When people see Ms Cecilia Githigu Kimani limp as she supports her right leg with her hand, they assume that she was attacked by polio in childhood.
But Ms Kimani suffered a sciatic nerve injection injury at the age of six that left her leg with a permanent disability. Her parents could not immediately recognise nerve injection injury.
For nearly three decades, Ms Kimani, a former Unit manager at Britam Insurance company in Nakuru town, exhibited signs of depression and never revealed to anyone how one of her legs was crippled.
In 1979, Ms Kimani, who had a stubborn cough, was taken to a public dispensary in Kiambu by her mother.
The clinical officer on duty scribbled something on a piece of paper before telling her to lie down.
“As soon as I was injected, I could not stand up again. I felt too weak to walk. The clinical officer assured my mother that everything would be okay as soon as we reached home,” recounts Ms Kimani, 44.
She added: “On reaching home, I could neither stand nor walk. My mother tried to force me to stand but every time I tried, I collapsed. Something had gone terribly wrong with my right leg.”
“Interestingly, my mother could not connect the weakness to the injection I had at the dispensary and that complicated the matter,” she said.
The following day, her father took her to Kenyatta National Hospital by her father where doctors confirmed that her sciatic nerve had been injured.
“My father was shocked and almost collapsed in the examination room when the doctor revealed that the condition was irreversible and that my leg would never be the same again,” said the mother of one.
According to Dr Florentius Koech, a neurosurgeon at the Moi Teaching and Referral Hospital, the sciatic nerve is the longest and widest nerve in the human body.
"It runs from the lower back, through the buttocks, and down the legs, ending just below the knee,” said Dr Koech.
“This nerve controls several muscles in the lower legs and supplies sensation to the skin of the foot and the lower leg,” he said.
Dr Koech observed that Ms Kimani’s sciatic nerve injury may have occurred following intramuscular injection.
The spine specialist said when giving gluteal injections, it is safest to use the upper outer quadrant. He added that injuries to the sciatic nerve is associated with use of dorsogluteal (upper outer quadrant of the buttocks) site injection.
“The choice of site for injection must be based on good clinical judgement because any slight mistake may lead to a permanent injury to the patient.”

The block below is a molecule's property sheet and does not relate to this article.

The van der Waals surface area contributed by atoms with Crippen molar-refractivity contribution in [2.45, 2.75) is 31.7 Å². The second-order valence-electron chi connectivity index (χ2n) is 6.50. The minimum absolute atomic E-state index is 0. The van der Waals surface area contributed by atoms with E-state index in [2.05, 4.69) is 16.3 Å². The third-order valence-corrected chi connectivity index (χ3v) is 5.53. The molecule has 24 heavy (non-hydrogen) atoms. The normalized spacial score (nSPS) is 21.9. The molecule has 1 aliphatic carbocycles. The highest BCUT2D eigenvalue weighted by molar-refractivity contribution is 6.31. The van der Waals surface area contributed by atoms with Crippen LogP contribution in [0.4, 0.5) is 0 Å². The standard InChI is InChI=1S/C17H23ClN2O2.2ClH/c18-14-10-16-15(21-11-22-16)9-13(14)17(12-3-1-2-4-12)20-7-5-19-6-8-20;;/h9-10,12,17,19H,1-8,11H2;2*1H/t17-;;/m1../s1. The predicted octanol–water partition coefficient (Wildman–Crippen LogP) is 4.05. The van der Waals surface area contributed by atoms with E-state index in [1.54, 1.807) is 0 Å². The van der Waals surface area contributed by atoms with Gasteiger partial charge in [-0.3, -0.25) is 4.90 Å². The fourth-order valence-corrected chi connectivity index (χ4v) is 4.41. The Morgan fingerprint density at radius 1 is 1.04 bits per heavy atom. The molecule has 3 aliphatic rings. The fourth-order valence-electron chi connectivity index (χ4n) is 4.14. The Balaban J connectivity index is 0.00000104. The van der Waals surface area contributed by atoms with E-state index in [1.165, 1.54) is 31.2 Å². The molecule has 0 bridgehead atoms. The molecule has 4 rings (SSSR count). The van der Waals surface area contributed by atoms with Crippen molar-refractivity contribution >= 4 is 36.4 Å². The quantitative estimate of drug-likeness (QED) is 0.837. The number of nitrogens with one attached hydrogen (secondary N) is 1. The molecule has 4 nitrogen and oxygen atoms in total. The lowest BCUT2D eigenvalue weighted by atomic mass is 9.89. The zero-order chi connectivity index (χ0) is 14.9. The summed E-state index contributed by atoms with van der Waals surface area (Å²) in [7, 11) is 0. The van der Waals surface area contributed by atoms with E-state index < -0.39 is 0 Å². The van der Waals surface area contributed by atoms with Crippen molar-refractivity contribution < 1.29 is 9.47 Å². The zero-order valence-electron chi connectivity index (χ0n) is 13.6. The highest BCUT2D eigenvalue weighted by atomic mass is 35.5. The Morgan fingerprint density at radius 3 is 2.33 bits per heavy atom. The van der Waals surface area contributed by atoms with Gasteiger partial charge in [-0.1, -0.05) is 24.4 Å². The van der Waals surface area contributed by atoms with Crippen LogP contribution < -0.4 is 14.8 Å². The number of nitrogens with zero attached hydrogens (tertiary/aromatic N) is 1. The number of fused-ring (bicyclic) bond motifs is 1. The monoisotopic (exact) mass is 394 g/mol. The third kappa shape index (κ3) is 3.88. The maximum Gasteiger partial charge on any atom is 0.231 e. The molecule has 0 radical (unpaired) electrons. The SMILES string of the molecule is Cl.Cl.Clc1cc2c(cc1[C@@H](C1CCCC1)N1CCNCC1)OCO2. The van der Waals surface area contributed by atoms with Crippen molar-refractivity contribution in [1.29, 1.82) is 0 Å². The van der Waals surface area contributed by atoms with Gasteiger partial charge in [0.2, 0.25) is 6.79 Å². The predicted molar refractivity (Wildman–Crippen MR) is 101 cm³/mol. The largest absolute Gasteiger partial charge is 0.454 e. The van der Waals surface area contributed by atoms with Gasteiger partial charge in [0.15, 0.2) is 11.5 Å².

“It is paramount for the injection to be conducted by a qualified medic,” he added.
At the same time, the spine specialist told Healthy Nation that sciatic injury could also occur if the nerves are injected with wrong chemicals.
“For an injury of the sciatic nerve via wrong chemical, this could easily be corrected if the patient seeks treatment immediately as there are some antibiotics which could repair the nerves,” said Dr Koech
Ms Kimani says her parents tried in vain to raise a complaint on the conduct of the clinical officer but nobody at the dispensary was willing to help them.
“There was no one to advise my parents on how to raise the matter with relevant bodies,” said Ms Kimani.
“My father never recorded a statement with any relevant medical body, so the matter died a natural death and I decided to move on,” she said.
The revelation saw her dreams of joining a nursery school near her home end in tears.
“My father enrolled me at Thika-based Joy Town School for the disabled,” she said, adding that while in Class Three, her condition worsened and she was taken to The Mater Hospital in Nairobi where she was hospitalised for several days.
She says the disability saw her separate with her parents at an early stage.
“I went to a boarding school when I was only seven years old. I didn’t know I could be separated with my parents at such a tender age,” she said.
“I missed parental love. It was very painful and I felt inferior and I avoided any social interactions. Anytime visitors would come to our home, I would hide in the bedroom, I almost committed suicide,” Ms Kimani said.
“For many years I kept asking God why me…I didn’t want anybody near me including my sisters. The only place I found comfort was at Joy Town Primary School for the handicapped because everybody was disabled,” she recalls.
She said she got irritated whenever villagers used her disability whenever they were searching her parents or their home.
“It was annoying to have villagers referring me through my physical disability,” she said Ms Kimani who proceeded to Joy Town Secondary School and later joined Egerton University where she pursued a degree in Agricultural Education and Extension.
She says her most trying moments at the university was moving from lecture halls that were far apart.
“I skipped many classes as my movement was restricted as the callipers kept on breaking and injuring my leg,” she said.